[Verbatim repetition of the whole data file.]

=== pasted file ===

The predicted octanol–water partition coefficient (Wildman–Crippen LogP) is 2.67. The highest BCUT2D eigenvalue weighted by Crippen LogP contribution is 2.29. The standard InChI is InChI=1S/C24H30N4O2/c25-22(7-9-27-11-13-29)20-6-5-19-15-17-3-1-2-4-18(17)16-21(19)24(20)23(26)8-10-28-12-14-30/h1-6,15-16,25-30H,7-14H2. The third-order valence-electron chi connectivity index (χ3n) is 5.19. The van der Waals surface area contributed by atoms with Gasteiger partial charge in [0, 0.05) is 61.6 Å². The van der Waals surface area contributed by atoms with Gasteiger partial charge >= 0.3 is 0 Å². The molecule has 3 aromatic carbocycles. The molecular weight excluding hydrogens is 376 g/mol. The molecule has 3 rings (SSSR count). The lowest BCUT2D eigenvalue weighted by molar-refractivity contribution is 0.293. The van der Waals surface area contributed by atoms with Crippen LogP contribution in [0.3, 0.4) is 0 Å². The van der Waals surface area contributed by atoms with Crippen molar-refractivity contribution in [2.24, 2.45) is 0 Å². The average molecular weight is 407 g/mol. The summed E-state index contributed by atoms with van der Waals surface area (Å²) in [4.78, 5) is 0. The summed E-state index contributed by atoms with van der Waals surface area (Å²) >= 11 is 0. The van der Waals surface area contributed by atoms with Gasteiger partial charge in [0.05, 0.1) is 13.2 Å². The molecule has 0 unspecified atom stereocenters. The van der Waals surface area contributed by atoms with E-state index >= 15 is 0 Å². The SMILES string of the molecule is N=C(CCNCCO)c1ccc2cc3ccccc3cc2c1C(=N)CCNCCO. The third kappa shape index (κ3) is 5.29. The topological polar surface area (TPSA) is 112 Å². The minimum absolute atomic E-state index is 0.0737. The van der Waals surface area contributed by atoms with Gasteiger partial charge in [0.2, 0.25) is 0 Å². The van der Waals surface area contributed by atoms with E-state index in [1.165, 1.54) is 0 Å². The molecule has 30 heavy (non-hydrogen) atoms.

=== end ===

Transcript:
The predicted octanol–water partition coefficient (Wildman–Crippen LogP) is 2.67. The highest BCUT2D eigenvalue weighted by Crippen LogP contribution is 2.29. The standard InChI is InChI=1S/C24H30N4O2/c25-22(7-9-27-11-13-29)20-6-5-19-15-17-3-1-2-4-18(17)16-21(19)24(20)23(26)8-10-28-12-14-30/h1-6,15-16,25-30H,7-14H2. The third-order valence-electron chi connectivity index (χ3n) is 5.19. The van der Waals surface area contributed by atoms with Gasteiger partial charge in [0, 0.05) is 61.6 Å². The van der Waals surface area contributed by atoms with Gasteiger partial charge >= 0.3 is 0 Å². The molecule has 3 aromatic carbocycles. The molecular weight excluding hydrogens is 376 g/mol. The molecule has 3 rings (SSSR count). The lowest BCUT2D eigenvalue weighted by molar-refractivity contribution is 0.293. The van der Waals surface area contributed by atoms with Crippen LogP contribution in [0.3, 0.4) is 0 Å². The van der Waals surface area contributed by atoms with Crippen molar-refractivity contribution in [2.24, 2.45) is 0 Å². The average molecular weight is 407 g/mol. The summed E-state index contributed by atoms with van der Waals surface area (Å²) in [4.78, 5) is 0. The summed E-state index contributed by atoms with van der Waals surface area (Å²) >= 11 is 0. The van der Waals surface area contributed by atoms with Gasteiger partial charge in [0.05, 0.1) is 13.2 Å². The molecule has 0 unspecified atom stereocenters. The van der Waals surface area contributed by atoms with E-state index >= 15 is 0 Å². The SMILES string of the molecule is N=C(CCNCCO)c1ccc2cc3ccccc3cc2c1C(=N)CCNCCO. The third kappa shape index (κ3) is 5.29. The topological polar surface area (TPSA) is 112 Å². The minimum absolute atomic E-state index is 0.0737. The van der Waals surface area contributed by atoms with Gasteiger partial charge in [0.2, 0.25) is 0 Å². The van der Waals surface area contributed by atoms with E-state index in [1.165, 1.54) is 0 Å². The molecule has 30 heavy (non-hydrogen) atoms.